It's not unusual for cats to become infected with various types of parasites, especially if they use the same litterbox as others or roam freely outdoors. Panacur liquid for cats — a common brand name for the drug fenbendazole — kills and helps safely expel a wide variety of internal parasites, including hookworms, roundworms, whipworms, and some types of tapeworms without being absorbed into your cat's system. The drug also works for whipworms, lungworms, and giardia.
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What is Panacur?
Panacur is a type of anti-parasitic known as an anthelmintic — a drug that eradicates parasitic worms (helminths) and other internal parasites by either stunning or killing them. Because the medicine isn't absorbed into the cat's body, Panacur is safe for kittens and comes with a low risk of overdose.
Panacur is effective, but it isn't a "one and done" solution to parasitic problems. You must dose your cat for at least three days in a row — and up to two weeks for some parasites — to be effective. The protocol requires a second series of doses three weeks later and again in three months to totally eliminate all growth phases of parasites, such as whipworms.
Panacur comes in two forms: granules that you can sprinkle on your cat's food or a liquid suspension formula that you can administer with an oral syringe. Because cats can be so finicky about medicine on their food, it's often easiest to use the Panacur liquid for cats.
Panacur for cats instructions
Although Panacur liquid is usually administered to your cat using an oral syringe, try a small test dose on food first. If your cat eats a small amount of wet food with a few drops of Panacur mixed into it, you can simply mix the dose into food every day. This method isn't suitable for multi-cat households unless you securely separate your cats while eating so that you know each got its specific dose.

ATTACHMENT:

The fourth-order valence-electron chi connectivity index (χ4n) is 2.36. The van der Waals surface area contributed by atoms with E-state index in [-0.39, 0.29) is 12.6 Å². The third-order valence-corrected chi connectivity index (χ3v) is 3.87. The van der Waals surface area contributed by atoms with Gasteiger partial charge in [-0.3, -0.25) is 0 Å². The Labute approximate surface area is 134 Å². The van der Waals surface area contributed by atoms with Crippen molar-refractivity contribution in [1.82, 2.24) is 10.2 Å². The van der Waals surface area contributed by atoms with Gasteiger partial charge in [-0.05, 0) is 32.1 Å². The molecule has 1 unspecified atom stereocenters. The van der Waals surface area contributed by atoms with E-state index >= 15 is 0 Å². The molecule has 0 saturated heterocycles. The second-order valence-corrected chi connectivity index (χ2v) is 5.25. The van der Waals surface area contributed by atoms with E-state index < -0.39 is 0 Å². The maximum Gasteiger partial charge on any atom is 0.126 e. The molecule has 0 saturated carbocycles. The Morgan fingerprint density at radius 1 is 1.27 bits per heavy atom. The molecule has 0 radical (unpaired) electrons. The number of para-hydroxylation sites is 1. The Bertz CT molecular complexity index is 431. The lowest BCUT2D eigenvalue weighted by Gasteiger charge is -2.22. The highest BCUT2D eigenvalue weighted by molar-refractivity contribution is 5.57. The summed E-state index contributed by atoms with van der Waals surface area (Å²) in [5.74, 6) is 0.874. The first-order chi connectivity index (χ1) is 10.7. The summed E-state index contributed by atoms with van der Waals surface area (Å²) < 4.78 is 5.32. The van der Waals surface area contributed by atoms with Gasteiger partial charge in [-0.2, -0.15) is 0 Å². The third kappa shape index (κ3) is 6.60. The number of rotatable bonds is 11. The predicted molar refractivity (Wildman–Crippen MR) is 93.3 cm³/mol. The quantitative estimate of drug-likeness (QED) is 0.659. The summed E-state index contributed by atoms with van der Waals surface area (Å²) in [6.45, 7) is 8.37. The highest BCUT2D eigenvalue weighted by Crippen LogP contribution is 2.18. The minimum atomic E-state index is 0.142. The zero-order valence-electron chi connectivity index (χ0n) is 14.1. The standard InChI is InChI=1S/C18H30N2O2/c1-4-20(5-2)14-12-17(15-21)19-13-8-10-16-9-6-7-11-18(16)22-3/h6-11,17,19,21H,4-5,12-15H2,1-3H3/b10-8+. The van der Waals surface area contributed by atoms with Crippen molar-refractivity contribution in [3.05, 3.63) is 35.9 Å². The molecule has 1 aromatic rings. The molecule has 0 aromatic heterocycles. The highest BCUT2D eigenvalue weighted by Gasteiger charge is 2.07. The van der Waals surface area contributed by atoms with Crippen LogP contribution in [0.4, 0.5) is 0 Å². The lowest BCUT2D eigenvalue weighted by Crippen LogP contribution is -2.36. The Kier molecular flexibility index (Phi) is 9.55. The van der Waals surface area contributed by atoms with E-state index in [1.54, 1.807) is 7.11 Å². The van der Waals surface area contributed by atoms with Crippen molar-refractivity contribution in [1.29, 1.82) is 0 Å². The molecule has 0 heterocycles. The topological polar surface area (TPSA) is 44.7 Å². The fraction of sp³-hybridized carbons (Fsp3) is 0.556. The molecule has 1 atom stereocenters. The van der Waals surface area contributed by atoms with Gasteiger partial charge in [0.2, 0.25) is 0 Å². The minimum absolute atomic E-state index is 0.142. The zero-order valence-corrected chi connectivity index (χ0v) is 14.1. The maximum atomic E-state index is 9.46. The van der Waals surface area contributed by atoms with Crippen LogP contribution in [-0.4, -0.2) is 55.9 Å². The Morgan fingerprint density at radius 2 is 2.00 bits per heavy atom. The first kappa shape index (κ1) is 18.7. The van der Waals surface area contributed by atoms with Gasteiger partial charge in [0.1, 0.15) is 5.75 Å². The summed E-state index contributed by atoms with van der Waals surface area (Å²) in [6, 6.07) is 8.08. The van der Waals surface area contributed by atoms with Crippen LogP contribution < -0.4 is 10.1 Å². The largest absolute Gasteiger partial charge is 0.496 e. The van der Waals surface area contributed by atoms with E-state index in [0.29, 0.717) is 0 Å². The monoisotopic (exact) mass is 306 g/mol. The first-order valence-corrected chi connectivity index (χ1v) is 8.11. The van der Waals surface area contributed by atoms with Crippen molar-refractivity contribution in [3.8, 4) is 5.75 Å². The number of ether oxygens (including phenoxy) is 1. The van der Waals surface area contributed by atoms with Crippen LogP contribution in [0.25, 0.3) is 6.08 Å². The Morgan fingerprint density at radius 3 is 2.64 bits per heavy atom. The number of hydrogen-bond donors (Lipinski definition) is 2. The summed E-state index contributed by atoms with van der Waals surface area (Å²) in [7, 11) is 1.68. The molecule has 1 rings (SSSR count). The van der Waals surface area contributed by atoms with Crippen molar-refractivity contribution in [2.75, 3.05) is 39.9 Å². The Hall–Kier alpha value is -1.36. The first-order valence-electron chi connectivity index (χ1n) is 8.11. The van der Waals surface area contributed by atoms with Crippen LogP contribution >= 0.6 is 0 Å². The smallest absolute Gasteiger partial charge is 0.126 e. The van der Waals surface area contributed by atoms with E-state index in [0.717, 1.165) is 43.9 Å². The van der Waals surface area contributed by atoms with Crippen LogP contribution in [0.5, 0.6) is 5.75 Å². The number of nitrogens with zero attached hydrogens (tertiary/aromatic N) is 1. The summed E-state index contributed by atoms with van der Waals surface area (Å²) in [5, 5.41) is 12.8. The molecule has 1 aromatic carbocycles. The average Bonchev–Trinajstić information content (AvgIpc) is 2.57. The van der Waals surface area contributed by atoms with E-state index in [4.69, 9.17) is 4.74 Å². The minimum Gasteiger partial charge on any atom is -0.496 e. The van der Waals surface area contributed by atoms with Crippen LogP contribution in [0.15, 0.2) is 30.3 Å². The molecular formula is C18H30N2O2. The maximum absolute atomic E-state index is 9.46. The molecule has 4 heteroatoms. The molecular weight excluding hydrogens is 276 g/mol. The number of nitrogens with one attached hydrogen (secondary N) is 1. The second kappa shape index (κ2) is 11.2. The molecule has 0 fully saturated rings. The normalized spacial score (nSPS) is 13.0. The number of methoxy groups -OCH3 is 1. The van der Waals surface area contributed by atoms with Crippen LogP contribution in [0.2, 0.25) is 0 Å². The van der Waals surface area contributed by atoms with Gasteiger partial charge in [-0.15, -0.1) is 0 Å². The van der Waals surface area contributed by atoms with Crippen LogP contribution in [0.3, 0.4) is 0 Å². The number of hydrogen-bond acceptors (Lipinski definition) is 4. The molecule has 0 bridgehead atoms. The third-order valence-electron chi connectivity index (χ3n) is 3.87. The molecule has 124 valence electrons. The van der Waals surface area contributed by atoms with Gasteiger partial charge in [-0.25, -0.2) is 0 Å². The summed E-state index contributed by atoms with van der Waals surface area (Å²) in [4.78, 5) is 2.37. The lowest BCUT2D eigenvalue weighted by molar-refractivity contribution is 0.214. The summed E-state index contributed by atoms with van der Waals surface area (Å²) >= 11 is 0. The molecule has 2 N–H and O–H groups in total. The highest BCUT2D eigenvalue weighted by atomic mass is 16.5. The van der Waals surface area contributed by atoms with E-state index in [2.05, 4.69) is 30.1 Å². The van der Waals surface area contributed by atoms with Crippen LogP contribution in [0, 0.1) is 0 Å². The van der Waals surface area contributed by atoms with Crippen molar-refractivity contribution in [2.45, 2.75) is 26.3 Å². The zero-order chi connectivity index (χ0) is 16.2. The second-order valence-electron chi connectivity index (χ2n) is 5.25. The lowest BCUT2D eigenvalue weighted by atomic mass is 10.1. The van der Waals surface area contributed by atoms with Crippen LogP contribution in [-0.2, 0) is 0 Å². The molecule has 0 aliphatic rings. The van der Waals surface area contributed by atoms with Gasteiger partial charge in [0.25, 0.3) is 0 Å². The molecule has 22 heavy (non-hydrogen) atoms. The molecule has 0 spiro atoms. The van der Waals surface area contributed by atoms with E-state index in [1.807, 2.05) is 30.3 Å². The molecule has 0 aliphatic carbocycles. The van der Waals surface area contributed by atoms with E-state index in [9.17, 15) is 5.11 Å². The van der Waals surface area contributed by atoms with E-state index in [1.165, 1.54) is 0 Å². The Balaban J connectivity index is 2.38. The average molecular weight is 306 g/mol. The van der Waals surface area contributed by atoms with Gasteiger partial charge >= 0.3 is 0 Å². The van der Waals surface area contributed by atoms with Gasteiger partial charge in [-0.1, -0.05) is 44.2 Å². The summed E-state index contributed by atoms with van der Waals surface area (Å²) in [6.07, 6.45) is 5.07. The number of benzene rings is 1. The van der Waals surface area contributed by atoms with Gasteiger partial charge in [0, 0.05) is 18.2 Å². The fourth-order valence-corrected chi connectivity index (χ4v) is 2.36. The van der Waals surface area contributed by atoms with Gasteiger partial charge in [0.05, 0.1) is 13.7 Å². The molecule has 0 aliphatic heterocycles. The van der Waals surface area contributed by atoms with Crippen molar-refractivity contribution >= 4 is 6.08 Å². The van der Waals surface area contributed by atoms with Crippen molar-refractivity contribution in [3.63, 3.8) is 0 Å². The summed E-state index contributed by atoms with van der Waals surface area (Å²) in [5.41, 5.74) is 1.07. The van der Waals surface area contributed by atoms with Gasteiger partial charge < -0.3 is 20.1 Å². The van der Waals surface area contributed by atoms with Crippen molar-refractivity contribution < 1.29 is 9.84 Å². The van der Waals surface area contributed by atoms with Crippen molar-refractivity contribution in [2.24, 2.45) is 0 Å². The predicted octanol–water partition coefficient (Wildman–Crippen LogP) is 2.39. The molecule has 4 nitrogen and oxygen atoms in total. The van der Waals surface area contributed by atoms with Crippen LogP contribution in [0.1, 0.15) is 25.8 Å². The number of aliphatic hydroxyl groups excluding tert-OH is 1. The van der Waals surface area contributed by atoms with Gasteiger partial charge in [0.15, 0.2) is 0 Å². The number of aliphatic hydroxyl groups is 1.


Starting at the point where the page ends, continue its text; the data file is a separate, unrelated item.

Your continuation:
To administer Panacur to your cat via syringe, wrap the cat in a towel with only his head showing. Place him on your lap if you're doing it alone or have an assistant hold him securely on top of a table or another secure, flat surface.
Steady your cat's head with your non-dominant hand and insert the end of the syringe between the cheek and teeth in your cat's mouth. Slowly release the medicine using the syringe plunger, allowing your cat time to swallow. If your cat spits out some of the medicine, don't try to re-administer extra medicine. Don't tilt your cat's head backward or you might cause him to gag or inhale part of it.
Watch for symptoms
Although digestive upset can be a sign of a parasitic infection, you'll want to pay attention to any new symptoms of gastrointestinal distress. Greater than usual salivation, vomiting, or diarrhea might occur if your cat has a sensitive stomach.
Make sure to give your cat a treat or food after dosing to prevent the medication from upsetting her stomach. Nausea, diarrhea, or vomiting after taking this medication is usually not serious. Do not discontinue use because your pet got sick afterward. Instead, contact your veterinarian for suggestions, as a single dose of the formula is not effective in removing parasites.
Sometimes, dying parasites can release substances that can cause an allergic reaction. Call your vet immediately if your cat's face swells or if your cat begins wheezing, passes out, or has itchiness, hives, shock, or other signs of severe allergies.
Follow directions precisely
Make sure you carefully follow your veterinarian's instructions and know the exact amount and times prescribed. Store the medication at room temperature in a tightly sealed container away from direct light.
Your veterinarian will let you know when to schedule a return visit for follow-up. This allows your cat's health care professional to test and make sure that all the targeted parasites are gone. Check with the vet before administering to young cats to make sure it is the best dewormer for kittens.